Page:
FINANCIAL BRIEFS

FINANCIAL BRIEFS

POEHL SAYS PRESSURE

ON BUNDESBANK EASESFRANKFURT, West Germany - Karl Otto Poehl, Bundesbank president, said the current level of real interest rates in the financial markets have taken

pressure off the Bundesbank to tighten policy in light of risks involved with currency union.

In a speech prepared for delivery Thursday before the Association of West German Banks, Mr. Poehl said, "The markets have taken away some of our work, as monetary conditions have tightened in response to the internal and external risks to stability."

COORDINATION URGED

FOR AID TO EAST BLOC

LONDON - Western democracies must step up coordination of their help for Eastern Europe to ensure the unprecedented transition from communist economics to the free market succeeds, a respected think tank said Thursday.

Researchers at the Royal Institute of International Affairs warned that the West faced a potentially serious problem of coordination as 24 governments and up to seven multilateral agencies sought to support economic and democratic reform.

"The scope for duplication, conflicting action and other forms of wasteful behavior is enormous," Jim Rollo, head of the institute's international economics program, wrote in a study.

"The risks involved in wasting the time of the relatively small number of people who actually can change anything in Eastern Europe are high; there is a danger of bureaucratic fatigue in the recipient countries."

IMF CHIEF EXPECTS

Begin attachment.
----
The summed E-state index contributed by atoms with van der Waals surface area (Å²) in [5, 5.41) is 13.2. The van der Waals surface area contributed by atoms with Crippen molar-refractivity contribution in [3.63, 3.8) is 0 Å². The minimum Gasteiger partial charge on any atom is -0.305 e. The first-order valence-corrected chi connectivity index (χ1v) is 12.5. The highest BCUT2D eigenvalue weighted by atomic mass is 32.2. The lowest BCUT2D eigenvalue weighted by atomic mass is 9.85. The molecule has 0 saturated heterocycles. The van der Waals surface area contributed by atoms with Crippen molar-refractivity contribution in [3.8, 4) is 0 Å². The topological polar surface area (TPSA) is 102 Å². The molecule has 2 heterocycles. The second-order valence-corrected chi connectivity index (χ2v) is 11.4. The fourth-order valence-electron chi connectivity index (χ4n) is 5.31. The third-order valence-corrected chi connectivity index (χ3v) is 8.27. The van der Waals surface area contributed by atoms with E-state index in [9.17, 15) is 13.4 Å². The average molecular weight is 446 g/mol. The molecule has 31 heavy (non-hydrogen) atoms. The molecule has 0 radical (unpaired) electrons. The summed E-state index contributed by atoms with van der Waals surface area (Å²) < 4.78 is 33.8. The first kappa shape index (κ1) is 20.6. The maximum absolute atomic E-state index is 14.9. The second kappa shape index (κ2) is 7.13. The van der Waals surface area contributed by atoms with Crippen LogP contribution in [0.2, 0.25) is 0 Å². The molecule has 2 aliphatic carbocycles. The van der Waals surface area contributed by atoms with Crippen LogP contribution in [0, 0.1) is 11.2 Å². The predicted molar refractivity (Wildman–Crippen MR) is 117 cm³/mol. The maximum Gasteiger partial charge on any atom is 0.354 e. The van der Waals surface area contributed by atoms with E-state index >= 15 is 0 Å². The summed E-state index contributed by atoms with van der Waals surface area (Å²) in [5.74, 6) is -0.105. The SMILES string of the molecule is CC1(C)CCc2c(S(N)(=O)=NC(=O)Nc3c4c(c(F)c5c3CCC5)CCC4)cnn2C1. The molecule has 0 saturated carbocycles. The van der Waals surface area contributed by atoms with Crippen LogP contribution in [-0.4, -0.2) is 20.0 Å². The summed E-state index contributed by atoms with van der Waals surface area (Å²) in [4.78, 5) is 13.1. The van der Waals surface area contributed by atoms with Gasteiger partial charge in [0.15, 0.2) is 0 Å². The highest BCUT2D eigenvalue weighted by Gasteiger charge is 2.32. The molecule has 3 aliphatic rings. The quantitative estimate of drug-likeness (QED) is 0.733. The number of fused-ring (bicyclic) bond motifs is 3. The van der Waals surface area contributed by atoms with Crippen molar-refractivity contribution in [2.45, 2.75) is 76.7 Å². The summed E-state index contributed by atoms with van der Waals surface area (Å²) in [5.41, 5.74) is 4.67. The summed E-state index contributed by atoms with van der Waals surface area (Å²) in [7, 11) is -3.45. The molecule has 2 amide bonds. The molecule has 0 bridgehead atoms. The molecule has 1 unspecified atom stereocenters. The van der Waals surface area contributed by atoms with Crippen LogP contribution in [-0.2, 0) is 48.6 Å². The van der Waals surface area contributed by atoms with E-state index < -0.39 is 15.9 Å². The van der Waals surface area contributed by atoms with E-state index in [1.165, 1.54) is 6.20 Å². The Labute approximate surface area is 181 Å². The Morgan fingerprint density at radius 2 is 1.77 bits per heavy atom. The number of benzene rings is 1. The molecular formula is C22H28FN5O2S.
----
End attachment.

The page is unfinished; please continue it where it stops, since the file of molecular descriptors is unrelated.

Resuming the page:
INCREASE IN FUNDING

WASHINGTON - Michel Camdessus, managing director of the International Monetary Fund, said he believes the agency's powerful policy-making Interim Committee would reach a long-awaited funding agreement when it meets early next month.

Meeting briefly with reporters Wednesday following an address to a conference held by the Bretton Woods Committee, a private group that monitors development activities, Mr. Camdessus said it appeared that the funding increase would be in the lower part of a range of between 50 percent and 70 percent.

The World Bank and IMF hold their spring meeting that brings together the economic leadership of its 152 member-countries in Washington May 4-8.

JAPAN NOT IN LOCKSTEP

WITH OTHERS' RATES

TOKYO - The Bank of Japan will not come under immediate pressure to raise its discount rate if other major countries hike theirs, although the yen could weaken as a result, further complicating the Bank of Japan's position.

Yasushi Mieno, governor of the Bank of Japan, said at a press conference Thursday that the central bank is unlikely to raise its discount rate just

because West Germany boosts its key rate to stem inflationary pressures.

While a decision by one central bank may affect financial markets in other countries, each country basically makes its own monetary decisions in accordance with its own economic situation, he said.

PAN-GERMAN GROWTH

TO COVER UNITY COSTS

BONN, West Germany - Increased economic growth in both West and East Germany will provide the main source of finance for the costs of unification, Theo Waigel, West Germany's finance minister, said Thursday.

In a speech prepared for delivery before the Association of West German Banks here, Mr. Waigel said German monetary and economic union will boost East German economic growth, permitting an increasing part of the public budgetary burden to be financed out of East Germany.